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" One touch of nature

makes all the world kin "

William Shakespeare

Spiritual Nakedness and Reductionism

November 15th, 2007

In another post I listed the many reasons for having a blog. I have been amazed at how many of these there actually are. And now it’s time to reveal a deeper, darker, motivation behind many an author’s blogging efforts (and my own though in a minor way I hope) – which is that they are trying to ‘build a platform’. So many books are published, and the competition for contracts and publishers’ attention is so strong, that the more of an audience you have the better. If the publisher thinks people are listening to you, they are more likely to offer you a contract.

So if we are to believe this is of value, creating a blog becomes one of the things an author needs to do – just like creating a website, trying to get reviews and so on. Of course this isn’t news and isn’t really a ‘dark secret’ but I guess it just adds to the idea I’ve been pondering over: the concept of ‘spiritual nakedness’. It shows that some, perhaps many, of our actions have layers of intent and that attempting to be authentic is not as simple as it may appear.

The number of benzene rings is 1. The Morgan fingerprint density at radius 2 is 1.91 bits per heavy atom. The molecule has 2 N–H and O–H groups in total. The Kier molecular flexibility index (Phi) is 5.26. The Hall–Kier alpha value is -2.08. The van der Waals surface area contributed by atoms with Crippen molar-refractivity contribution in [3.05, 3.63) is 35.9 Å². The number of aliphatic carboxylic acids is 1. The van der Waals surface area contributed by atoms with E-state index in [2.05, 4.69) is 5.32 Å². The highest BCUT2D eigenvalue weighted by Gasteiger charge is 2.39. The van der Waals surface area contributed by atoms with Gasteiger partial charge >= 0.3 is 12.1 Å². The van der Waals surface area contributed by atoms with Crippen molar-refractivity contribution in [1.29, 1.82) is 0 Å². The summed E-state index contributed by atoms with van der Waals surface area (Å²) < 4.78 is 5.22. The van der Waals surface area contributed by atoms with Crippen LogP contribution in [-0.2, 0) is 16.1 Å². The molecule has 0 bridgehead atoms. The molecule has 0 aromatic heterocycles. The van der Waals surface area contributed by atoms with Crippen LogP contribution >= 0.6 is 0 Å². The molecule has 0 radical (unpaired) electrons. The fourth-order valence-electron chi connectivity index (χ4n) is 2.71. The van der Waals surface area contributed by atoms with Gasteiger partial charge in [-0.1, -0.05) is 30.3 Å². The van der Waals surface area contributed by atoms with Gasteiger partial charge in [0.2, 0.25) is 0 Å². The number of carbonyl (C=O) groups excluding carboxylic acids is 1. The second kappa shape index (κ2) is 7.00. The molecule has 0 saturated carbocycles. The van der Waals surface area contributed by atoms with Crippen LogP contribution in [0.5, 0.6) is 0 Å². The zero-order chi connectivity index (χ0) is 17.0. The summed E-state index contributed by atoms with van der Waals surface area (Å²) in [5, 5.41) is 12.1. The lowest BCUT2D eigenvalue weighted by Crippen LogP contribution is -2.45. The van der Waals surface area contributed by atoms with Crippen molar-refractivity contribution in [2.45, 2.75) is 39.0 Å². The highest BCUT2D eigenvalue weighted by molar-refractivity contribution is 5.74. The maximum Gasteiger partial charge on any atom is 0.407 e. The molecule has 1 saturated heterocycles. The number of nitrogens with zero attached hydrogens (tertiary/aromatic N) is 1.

The problem with the concept of spiritual or psychological nakedness is that it easily falls into the trap of reductionism – and worse, of a search for an illusory ‘purity’ – as if we can ‘strip’ away motivations to come to ‘the truth’ which we will discover to be one single thing. The reality is, I suspect, more interesting, more complex, more colourful and confusing. When we undress – psychologically or literally – we do not come to just one version of ourselves – the ‘true self’. Instead there are still a multitude of identities – the same naked person can be coy, calm, proud, appearing as an object or clearly as a subject. Despite our knowing that life, and we ourselves, are complicated and multi-faceted why do we yearn so for the pure and simple?